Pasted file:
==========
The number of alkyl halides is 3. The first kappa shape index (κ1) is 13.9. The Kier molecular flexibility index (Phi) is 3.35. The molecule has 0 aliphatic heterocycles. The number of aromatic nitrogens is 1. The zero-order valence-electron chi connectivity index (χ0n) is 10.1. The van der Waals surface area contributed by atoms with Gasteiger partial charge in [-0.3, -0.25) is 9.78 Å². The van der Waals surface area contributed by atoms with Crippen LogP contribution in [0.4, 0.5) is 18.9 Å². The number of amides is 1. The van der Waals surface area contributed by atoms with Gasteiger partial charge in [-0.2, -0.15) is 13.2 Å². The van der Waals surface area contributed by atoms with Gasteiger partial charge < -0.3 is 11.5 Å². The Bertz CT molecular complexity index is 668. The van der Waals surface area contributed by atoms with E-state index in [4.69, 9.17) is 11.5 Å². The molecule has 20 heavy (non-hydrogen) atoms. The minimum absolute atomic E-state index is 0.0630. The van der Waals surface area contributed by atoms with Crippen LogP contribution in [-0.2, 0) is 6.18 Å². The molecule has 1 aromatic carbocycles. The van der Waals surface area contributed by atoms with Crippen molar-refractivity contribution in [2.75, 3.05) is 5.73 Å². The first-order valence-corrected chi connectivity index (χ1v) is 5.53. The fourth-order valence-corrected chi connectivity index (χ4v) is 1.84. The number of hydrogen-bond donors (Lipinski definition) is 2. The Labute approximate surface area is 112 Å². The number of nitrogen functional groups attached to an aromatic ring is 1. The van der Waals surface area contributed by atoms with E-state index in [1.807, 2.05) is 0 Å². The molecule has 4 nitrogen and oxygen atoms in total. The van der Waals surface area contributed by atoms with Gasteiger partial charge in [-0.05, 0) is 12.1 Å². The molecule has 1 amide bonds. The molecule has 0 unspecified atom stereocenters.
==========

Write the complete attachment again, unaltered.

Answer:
The number of alkyl halides is 3. The first kappa shape index (κ1) is 13.9. The Kier molecular flexibility index (Phi) is 3.35. The molecule has 0 aliphatic heterocycles. The number of aromatic nitrogens is 1. The zero-order valence-electron chi connectivity index (χ0n) is 10.1. The van der Waals surface area contributed by atoms with Gasteiger partial charge in [-0.3, -0.25) is 9.78 Å². The van der Waals surface area contributed by atoms with Crippen LogP contribution in [0.4, 0.5) is 18.9 Å². The number of amides is 1. The van der Waals surface area contributed by atoms with Gasteiger partial charge in [-0.2, -0.15) is 13.2 Å². The van der Waals surface area contributed by atoms with Gasteiger partial charge < -0.3 is 11.5 Å². The Bertz CT molecular complexity index is 668. The van der Waals surface area contributed by atoms with E-state index in [4.69, 9.17) is 11.5 Å². The molecule has 20 heavy (non-hydrogen) atoms. The minimum absolute atomic E-state index is 0.0630. The van der Waals surface area contributed by atoms with Crippen LogP contribution in [-0.2, 0) is 6.18 Å². The molecule has 1 aromatic carbocycles. The van der Waals surface area contributed by atoms with Crippen molar-refractivity contribution in [2.75, 3.05) is 5.73 Å². The first-order valence-corrected chi connectivity index (χ1v) is 5.53. The fourth-order valence-corrected chi connectivity index (χ4v) is 1.84. The number of hydrogen-bond donors (Lipinski definition) is 2. The Labute approximate surface area is 112 Å². The number of nitrogen functional groups attached to an aromatic ring is 1. The van der Waals surface area contributed by atoms with E-state index in [1.807, 2.05) is 0 Å². The molecule has 4 nitrogen and oxygen atoms in total. The van der Waals surface area contributed by atoms with Gasteiger partial charge in [-0.05, 0) is 12.1 Å². The molecule has 1 amide bonds. The molecule has 0 unspecified atom stereocenters.